State Of The Art Surgery for Sleep Apnea: Update From My Annual Academy Meeting

Smiling team of doctors and nurses at hospital

It seems like surgical options for patients with obstructive sleep apnea who can’t tolerate CPAP oral appliances is growing rapidly. I haven’t attended my annual Otolaryngology – Head & Neck Surgery Academy meeting since 2013. This year at our meeting in Dallas, there were significantly more presentations and surgical options compared to years past. The two most prominent high-tech options were tongue nerve stimulation (pacemaker) and robotic surgery for the tongue. 

Since it was a meeting for surgeons only, there were no CPAP companies, sleep testing or dental device companies on the convention floor. 
Here’s a rundown of the 5 things I learned or was most impressed about:
1. Nasal valve and septal procedures.
There wasn’t a specific new technique to help you breathe better through your nose, but there was a number of courses that reviewed the state of the art in dealing to difficult noses. These courses covered a review of basic techniques to complicated reconstructive techniques. As you may know, I usually recommend proper nasal breathing before moving on to treat snoring, upper airway resistance syndrome or obstructive sleep apnea. This can also allow you to use CPAP or dental appliances much more effectively.
2. Tongue and hyoid suspension.
I first began doing tongue base and hyoid suspension early in my career about 15 years ago, but have shifted to other options like tongue reduction procedures.  Advancements in suture placement techniques and more studies showing good results has made me start thinking about re-staring these options again. 
3. Tongue nerve stimulation (Inspire and ImThera).
Inspire received FDA approval last year for their hypoglossal (tongue) nerve pacemaker technology. There’s been a limited number of implants to date but the preliminary results look promising. ImThera, which already has been approved by regulators in Europe, and is currently undergoing their definitive study for FDA clearance in the US. Note that this option only addresses the tongue. If you have other areas of obstruction (soft palate or nose), results may not be as good.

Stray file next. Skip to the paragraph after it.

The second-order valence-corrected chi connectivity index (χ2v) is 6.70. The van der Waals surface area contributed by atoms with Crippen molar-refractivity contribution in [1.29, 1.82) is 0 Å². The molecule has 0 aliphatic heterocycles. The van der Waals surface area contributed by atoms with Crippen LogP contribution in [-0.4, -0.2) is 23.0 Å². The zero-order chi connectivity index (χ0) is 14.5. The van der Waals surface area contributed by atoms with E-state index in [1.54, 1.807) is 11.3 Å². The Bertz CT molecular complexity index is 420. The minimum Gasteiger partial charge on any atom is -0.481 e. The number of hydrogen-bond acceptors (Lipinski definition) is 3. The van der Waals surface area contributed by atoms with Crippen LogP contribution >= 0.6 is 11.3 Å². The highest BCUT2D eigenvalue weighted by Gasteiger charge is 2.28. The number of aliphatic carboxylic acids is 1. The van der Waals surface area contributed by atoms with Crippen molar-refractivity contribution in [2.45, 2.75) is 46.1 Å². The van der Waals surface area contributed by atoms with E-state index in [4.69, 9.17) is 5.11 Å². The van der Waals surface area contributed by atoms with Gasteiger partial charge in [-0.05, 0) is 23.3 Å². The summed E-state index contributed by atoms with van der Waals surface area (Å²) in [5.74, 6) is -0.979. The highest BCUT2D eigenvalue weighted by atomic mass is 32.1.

4. Robotic surgery (DaVinci and Medrobotics).
There are many different ways of seeing what you’re doing with tongue base surgery (direct, angled camera and robot) with proponents for all three options. There are also different ways to make cuts (knife, cautery, laser, radio frequency), with proponents for each option as well. Robotic surgery also addresses only the tongue as well (along with the epiglottis). It’s very new and promising technology, but we’ll have to see what the long-term studies show and if insurance will pay cover it routinely. 
5. Midline partial glossectomy.
This wasn’t actually presented, but I met a lot of surgeons using this basic, low-tech technique who are reporting excellent results, usually similar to what’s published for the more high-tech procedures. 
6. Palatal procedures.
The state of the art for soft palate procedures were described, from expansion sphincter pharyngoplasty (ESP), using barbed-sutures to pull on soft palate tissues to perform the ESP, and trans-palatal advancement.
7. Maxillo-mandibular advancement (MMA).
The MMA procedure, where both the upper and lower jaws are moved forward, was presented as another viable first or second line option for surgery. As expected, the results were much better than soft tissue procedures, but with longer recovery and various potential complications such as numbness. As expected, there were strong opinions about the pros and cons doing this as a first line surgical option. 
My take-away from this conference was that ultimately, you can’t say which procedure is better, since most procedures typically address only one of multiple levels of obstruction. Also, most surgeons get really good at doing one or two procedures for each level of obstruction (nose, soft palate, tongue). Two surgeons may get equally good results using completely different operations. Every patient will have different needs at every level of obstruction, and every surgeon will have different options for treating each level. 
If you’ve undergone any of the above mentioned procedures, what was your experience? Please enter your comments below.

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2 thoughts on “State Of The Art Surgery for Sleep Apnea: Update From My Annual Academy Meeting

  1. Hi Dr. Park
    Thanks for the update. I think I wrote you a while ago that although I sleep much better after the procedures you performed, I think I still have something going on that blocks my breathing unless I’m in a perfect sleeping position. We discussed that it might be a good idea to check my innards with the scope while sleeping, and you suggested that my upcoming entry onto the Medicare roles could help with Montefiore’s high costs.
    I just got on Medicare, and although I’m currently still with (very conservative, not to say behind the curve) Kaiser Senior Advantage health plan, I have the option of changing to a Medicare plan with choice of provider once per year.
    So, I’m encouraged by all that you’re learning about new surgeries, tongue reduction and epiglottis factors. Please continue to keep me informed and maybe we could improve things further one of these days. I know I’m chronologically getting up in age for surgery candidates, but I’m not old physically and am very healthy.

    John Cronk Vancouver Washington